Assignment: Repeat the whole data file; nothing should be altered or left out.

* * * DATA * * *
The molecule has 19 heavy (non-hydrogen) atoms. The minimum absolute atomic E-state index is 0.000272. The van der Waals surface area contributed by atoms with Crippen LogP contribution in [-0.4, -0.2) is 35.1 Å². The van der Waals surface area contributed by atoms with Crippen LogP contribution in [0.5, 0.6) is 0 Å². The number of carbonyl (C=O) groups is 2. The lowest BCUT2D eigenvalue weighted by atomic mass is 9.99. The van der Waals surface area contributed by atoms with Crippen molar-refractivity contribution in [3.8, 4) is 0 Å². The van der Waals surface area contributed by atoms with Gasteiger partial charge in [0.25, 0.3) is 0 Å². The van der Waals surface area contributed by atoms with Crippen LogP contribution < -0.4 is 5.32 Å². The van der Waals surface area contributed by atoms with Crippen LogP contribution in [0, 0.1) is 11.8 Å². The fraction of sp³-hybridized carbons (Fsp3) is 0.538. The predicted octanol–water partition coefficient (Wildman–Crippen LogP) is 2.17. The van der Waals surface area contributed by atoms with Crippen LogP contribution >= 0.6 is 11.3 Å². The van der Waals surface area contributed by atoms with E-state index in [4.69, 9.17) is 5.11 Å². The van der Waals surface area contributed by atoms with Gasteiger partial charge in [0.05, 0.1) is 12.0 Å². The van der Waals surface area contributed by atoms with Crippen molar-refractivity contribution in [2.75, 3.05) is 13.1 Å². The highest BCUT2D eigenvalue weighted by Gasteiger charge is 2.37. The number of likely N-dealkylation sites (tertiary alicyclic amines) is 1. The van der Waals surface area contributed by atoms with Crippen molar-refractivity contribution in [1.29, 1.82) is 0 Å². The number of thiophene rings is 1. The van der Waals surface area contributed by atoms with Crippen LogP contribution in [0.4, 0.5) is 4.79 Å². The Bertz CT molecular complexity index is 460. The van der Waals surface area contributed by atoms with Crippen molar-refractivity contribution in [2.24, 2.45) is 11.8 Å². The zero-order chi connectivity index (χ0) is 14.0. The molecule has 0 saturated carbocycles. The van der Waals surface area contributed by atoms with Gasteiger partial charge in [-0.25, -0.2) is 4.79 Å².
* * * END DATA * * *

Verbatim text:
The molecule has 19 heavy (non-hydrogen) atoms. The minimum absolute atomic E-state index is 0.000272. The van der Waals surface area contributed by atoms with Crippen LogP contribution in [-0.4, -0.2) is 35.1 Å². The van der Waals surface area contributed by atoms with Crippen LogP contribution in [0.5, 0.6) is 0 Å². The number of carbonyl (C=O) groups is 2. The lowest BCUT2D eigenvalue weighted by atomic mass is 9.99. The van der Waals surface area contributed by atoms with Crippen molar-refractivity contribution in [3.8, 4) is 0 Å². The van der Waals surface area contributed by atoms with Gasteiger partial charge in [0.25, 0.3) is 0 Å². The van der Waals surface area contributed by atoms with Crippen LogP contribution < -0.4 is 5.32 Å². The van der Waals surface area contributed by atoms with Crippen LogP contribution in [0, 0.1) is 11.8 Å². The fraction of sp³-hybridized carbons (Fsp3) is 0.538. The predicted octanol–water partition coefficient (Wildman–Crippen LogP) is 2.17. The van der Waals surface area contributed by atoms with Crippen LogP contribution >= 0.6 is 11.3 Å². The van der Waals surface area contributed by atoms with E-state index in [4.69, 9.17) is 5.11 Å². The van der Waals surface area contributed by atoms with Gasteiger partial charge in [0.05, 0.1) is 12.0 Å². The van der Waals surface area contributed by atoms with Crippen molar-refractivity contribution in [2.75, 3.05) is 13.1 Å². The highest BCUT2D eigenvalue weighted by Gasteiger charge is 2.37. The number of likely N-dealkylation sites (tertiary alicyclic amines) is 1. The van der Waals surface area contributed by atoms with Crippen molar-refractivity contribution in [1.29, 1.82) is 0 Å². The number of thiophene rings is 1. The van der Waals surface area contributed by atoms with Crippen LogP contribution in [0.4, 0.5) is 4.79 Å². The Bertz CT molecular complexity index is 460. The van der Waals surface area contributed by atoms with Crippen molar-refractivity contribution in [2.24, 2.45) is 11.8 Å². The zero-order chi connectivity index (χ0) is 14.0. The molecule has 0 saturated carbocycles. The van der Waals surface area contributed by atoms with Gasteiger partial charge in [-0.25, -0.2) is 4.79 Å².